It was late in the day and Frankie was in the woods, mulching fallen leaves.
"You been to the new Sirloin Saloon?" he said.
"Not yet," I said. "You?"
"Went once," he said. "Nice in there."
"They still have the buffalo heads and Indian stuff?" I said.
"No, Perry took those with him when he left," he said.
"What's it like now?" I said.
"Same kind of atmosphere, 'cept there's talk they're gonna put in a dance floor."
"A dance floor!"
"Yeah — I don't know," he said. "I think that'd really ruin it. Whole place'd fill right up with rowdies."
He kicked some leaves with his foot.
"I sure hope they don't do it," he said. "You see, you put in a dance floor and before you know it in come the rowdies."
Frankie shook his head and turned to watch Virgil, who was chasing what he thought was a squirrel. But it was really just the wind.
"Oh," said Frankie, turning back to me. "I saw something very strange this morning — something very very strange."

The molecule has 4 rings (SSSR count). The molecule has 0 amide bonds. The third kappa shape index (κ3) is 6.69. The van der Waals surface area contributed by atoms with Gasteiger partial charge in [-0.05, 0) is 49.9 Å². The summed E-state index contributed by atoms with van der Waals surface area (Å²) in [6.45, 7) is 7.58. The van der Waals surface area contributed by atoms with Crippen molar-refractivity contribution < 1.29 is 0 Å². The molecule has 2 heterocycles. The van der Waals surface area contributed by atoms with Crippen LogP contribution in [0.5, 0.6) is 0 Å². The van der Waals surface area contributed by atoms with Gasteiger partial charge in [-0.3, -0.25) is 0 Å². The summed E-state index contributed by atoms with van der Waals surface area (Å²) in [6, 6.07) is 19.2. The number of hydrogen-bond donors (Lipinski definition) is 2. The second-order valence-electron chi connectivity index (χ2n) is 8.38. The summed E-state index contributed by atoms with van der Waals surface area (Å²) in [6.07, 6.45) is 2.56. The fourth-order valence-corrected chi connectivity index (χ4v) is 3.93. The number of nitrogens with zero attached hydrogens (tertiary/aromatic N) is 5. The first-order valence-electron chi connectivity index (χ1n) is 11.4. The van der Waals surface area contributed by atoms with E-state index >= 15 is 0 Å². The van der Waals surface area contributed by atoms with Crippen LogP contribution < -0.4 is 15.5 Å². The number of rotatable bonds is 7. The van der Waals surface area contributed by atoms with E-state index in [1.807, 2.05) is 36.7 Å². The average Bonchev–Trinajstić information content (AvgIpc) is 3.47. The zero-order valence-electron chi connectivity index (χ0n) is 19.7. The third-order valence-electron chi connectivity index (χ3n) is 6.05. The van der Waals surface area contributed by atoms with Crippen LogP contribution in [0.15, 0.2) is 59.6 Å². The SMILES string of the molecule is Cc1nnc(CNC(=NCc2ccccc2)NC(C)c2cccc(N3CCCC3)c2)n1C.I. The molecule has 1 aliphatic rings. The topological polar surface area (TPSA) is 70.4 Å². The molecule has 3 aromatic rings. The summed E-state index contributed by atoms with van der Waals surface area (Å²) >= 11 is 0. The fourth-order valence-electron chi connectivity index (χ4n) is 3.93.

"What's that?" I said.
"Well, I was out on my morning drive, just like usual, just checking things out, you know? And I was coming up to the ditch near the turn to the beach — you know, the one on the way to the Sterns' place. Anyway, I see all these feathers out in the field, and I see two birds standing over the feathers. As I get closer, I can see they're hawks and they're standing over the carcass of another bird, but I can't quite see what it is."
"Maybe a turkey?" I said.
"Coulda been, but couldn't say. And so I round the corner in the truck, and I get real close to these two birds. And one of these birds, he flies off — up into a tree across the field. But the other one, he doesn't fly off. He just keeps standing there. And so I get closer, and pull up right next to the feathers, just a few feet away from the bird, and you'll never believe it — this bird, this hawk, he just keeps standing there, and he puffs up his wings and spreads 'em out and stares right up at me as if to say, 'Stay away from my bird!' You know, the kind of thing a bird would do to intimidate another bird. But this hawk was doing it to me! Me and my truck!"
"So what happened?" I said. "Did he fly away?"
"No, he just stood there, glaring at me for a minute, and then I drove right past him, down to the lake."
"Confident hawk," I said.
"I guess so," said Frankie. "I guess he sure was."
He shuffled around in the leaves.
"I guess he knew he had something."